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An eye drop that dissolves cataracts under development

July 24, 2015
by Megan Combs, Associate Editor
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Researchers at the University of California, San Diego, have developed an eye drop that shrinks and eventually dissolves cataracts, according to Science Alert. The product, which is based on a naturally-occurring steroid called lanosterol, has yet to be tested on humans, but it would be the only treatment option available next to surgery.

Cataracts cause the lens of the eye to become increasingly cloudy, and if they're left untreated, they can cause blindness. Cataracts occur when the structure of the crystallin proteins that make up the lens of the eye deteriorate. The damaged proteins then clump and form the cloud on the lens of the eyeball. 

So far the drops have been tested on rabbits and dogs. Each trial saw an improvement in the cataracts to where they either shrank into almost nothing or dissolved.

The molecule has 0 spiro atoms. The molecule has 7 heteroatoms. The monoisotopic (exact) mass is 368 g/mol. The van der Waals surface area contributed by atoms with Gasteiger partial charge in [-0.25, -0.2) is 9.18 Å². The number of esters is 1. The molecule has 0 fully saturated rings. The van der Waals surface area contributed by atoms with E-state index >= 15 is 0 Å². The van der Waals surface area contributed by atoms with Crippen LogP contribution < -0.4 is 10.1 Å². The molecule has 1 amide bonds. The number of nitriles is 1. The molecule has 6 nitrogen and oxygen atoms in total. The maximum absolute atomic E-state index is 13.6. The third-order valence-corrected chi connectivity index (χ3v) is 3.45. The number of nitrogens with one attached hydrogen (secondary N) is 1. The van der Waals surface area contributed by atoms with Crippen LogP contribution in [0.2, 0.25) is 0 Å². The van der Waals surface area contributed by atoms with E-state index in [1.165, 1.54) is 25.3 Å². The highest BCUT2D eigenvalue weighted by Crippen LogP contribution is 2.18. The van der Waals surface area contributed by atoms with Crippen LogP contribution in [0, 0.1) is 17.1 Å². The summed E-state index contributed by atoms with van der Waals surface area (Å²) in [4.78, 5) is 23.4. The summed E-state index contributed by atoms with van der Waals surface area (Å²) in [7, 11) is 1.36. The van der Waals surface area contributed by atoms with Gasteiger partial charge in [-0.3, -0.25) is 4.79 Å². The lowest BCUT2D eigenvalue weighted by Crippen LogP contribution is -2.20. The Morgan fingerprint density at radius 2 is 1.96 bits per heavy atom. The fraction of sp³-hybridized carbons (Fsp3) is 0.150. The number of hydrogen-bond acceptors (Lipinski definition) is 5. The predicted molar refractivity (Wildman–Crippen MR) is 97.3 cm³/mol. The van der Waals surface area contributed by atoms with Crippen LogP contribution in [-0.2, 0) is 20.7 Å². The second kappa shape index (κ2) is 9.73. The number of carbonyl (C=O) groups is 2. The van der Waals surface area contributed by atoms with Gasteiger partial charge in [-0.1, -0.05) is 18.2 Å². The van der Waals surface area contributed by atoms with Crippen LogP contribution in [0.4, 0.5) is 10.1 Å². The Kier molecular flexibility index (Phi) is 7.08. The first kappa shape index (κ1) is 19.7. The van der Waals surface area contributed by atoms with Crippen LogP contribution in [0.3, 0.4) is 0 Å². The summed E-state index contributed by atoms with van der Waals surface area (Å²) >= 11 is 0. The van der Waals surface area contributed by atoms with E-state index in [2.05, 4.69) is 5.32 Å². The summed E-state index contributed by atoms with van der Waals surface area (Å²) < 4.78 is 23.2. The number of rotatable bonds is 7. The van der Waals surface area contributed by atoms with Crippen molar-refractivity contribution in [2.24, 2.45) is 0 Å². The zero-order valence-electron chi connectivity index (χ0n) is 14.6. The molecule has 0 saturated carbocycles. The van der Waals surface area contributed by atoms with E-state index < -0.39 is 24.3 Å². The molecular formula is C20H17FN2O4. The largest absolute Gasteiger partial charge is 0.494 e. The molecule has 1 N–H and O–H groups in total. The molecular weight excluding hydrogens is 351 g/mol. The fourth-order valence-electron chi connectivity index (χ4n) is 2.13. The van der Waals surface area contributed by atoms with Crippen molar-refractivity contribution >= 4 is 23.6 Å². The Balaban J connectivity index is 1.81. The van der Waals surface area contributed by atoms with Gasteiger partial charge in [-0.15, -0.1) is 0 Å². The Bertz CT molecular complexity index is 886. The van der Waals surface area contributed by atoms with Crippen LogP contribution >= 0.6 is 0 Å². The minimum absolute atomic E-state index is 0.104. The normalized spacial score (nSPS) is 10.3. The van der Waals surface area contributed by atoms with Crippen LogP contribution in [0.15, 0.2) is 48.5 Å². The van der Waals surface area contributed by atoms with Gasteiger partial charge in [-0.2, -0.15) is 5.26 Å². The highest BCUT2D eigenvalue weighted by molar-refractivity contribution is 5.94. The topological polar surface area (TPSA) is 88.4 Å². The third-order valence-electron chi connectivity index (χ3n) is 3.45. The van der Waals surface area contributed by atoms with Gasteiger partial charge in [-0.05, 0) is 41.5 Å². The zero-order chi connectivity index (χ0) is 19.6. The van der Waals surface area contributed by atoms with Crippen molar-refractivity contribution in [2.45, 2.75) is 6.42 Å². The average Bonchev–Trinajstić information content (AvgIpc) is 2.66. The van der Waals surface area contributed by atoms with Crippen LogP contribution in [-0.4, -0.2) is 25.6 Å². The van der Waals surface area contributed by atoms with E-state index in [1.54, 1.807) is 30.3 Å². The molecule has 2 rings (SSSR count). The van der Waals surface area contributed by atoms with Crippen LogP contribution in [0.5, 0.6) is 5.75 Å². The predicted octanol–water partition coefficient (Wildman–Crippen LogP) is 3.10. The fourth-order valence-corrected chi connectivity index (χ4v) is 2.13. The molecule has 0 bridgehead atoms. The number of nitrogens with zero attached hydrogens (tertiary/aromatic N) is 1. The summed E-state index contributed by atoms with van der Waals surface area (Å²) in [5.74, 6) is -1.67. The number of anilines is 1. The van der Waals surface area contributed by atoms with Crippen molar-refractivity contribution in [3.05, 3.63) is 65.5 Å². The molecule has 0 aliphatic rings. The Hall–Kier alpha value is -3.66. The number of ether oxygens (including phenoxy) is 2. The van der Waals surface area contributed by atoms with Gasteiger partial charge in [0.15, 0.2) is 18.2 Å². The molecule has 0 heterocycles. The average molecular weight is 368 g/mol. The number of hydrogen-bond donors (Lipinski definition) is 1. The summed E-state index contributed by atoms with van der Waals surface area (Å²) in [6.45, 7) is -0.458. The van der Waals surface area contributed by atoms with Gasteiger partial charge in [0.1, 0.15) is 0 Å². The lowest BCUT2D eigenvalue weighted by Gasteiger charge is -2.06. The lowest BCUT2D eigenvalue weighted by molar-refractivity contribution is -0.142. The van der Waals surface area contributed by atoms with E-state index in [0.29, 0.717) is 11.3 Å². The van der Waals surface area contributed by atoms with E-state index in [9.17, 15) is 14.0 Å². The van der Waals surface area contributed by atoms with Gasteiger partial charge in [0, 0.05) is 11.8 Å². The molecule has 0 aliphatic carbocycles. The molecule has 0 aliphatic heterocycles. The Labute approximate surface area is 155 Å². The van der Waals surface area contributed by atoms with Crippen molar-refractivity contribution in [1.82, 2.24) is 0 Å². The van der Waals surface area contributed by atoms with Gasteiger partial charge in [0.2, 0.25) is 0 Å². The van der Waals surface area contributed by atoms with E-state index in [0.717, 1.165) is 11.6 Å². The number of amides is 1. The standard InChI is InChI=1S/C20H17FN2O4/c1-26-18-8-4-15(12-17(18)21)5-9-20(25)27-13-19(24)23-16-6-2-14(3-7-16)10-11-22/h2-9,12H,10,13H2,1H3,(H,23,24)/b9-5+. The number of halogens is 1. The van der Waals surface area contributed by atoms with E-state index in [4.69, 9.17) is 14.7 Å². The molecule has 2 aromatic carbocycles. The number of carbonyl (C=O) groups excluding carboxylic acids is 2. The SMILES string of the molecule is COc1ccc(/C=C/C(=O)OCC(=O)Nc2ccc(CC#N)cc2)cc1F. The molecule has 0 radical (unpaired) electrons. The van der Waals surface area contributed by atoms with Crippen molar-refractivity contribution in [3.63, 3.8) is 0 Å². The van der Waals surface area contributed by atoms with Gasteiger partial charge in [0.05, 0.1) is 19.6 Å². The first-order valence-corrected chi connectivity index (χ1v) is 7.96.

"This is a really comprehensive and compelling paper — the strongest I’ve seen of its kind in a decade,” Jonathan King, a molecular biologist at Massachusetts Institute of Technology in Cambridge, told the American Association for the Advancement of Science. He is not affiliated with the study, but has been investigating cataract proteins since 2000. "They discovered the phenomena and then followed with all of the experiments that you should do — that’s as biologically relevant as you can get."

Read the full study publish in Nature here.

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